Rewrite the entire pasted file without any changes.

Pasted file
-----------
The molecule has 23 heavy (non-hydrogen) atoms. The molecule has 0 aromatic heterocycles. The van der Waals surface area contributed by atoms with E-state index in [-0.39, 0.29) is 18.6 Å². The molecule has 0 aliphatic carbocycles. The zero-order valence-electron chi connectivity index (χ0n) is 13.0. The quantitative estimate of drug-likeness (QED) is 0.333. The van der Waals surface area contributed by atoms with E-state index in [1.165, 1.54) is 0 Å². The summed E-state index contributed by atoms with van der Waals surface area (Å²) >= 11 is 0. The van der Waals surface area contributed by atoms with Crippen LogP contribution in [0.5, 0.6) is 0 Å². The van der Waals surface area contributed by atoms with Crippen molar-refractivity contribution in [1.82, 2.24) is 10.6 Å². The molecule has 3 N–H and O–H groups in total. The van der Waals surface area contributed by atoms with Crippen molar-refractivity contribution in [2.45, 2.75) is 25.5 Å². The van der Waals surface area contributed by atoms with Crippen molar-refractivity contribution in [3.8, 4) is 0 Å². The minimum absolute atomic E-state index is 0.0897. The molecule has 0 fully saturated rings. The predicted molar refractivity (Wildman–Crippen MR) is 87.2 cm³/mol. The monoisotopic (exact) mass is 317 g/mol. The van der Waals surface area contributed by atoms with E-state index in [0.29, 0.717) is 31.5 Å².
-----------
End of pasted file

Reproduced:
The molecule has 23 heavy (non-hydrogen) atoms. The molecule has 0 aromatic heterocycles. The van der Waals surface area contributed by atoms with E-state index in [-0.39, 0.29) is 18.6 Å². The molecule has 0 aliphatic carbocycles. The zero-order valence-electron chi connectivity index (χ0n) is 13.0. The quantitative estimate of drug-likeness (QED) is 0.333. The van der Waals surface area contributed by atoms with E-state index in [1.165, 1.54) is 0 Å². The summed E-state index contributed by atoms with van der Waals surface area (Å²) >= 11 is 0. The van der Waals surface area contributed by atoms with Crippen LogP contribution in [0.5, 0.6) is 0 Å². The van der Waals surface area contributed by atoms with Crippen molar-refractivity contribution in [1.82, 2.24) is 10.6 Å². The molecule has 3 N–H and O–H groups in total. The van der Waals surface area contributed by atoms with Crippen molar-refractivity contribution in [2.45, 2.75) is 25.5 Å². The van der Waals surface area contributed by atoms with Crippen molar-refractivity contribution in [3.8, 4) is 0 Å². The minimum absolute atomic E-state index is 0.0897. The molecule has 0 fully saturated rings. The predicted molar refractivity (Wildman–Crippen MR) is 87.2 cm³/mol. The monoisotopic (exact) mass is 317 g/mol. The van der Waals surface area contributed by atoms with E-state index in [0.29, 0.717) is 31.5 Å².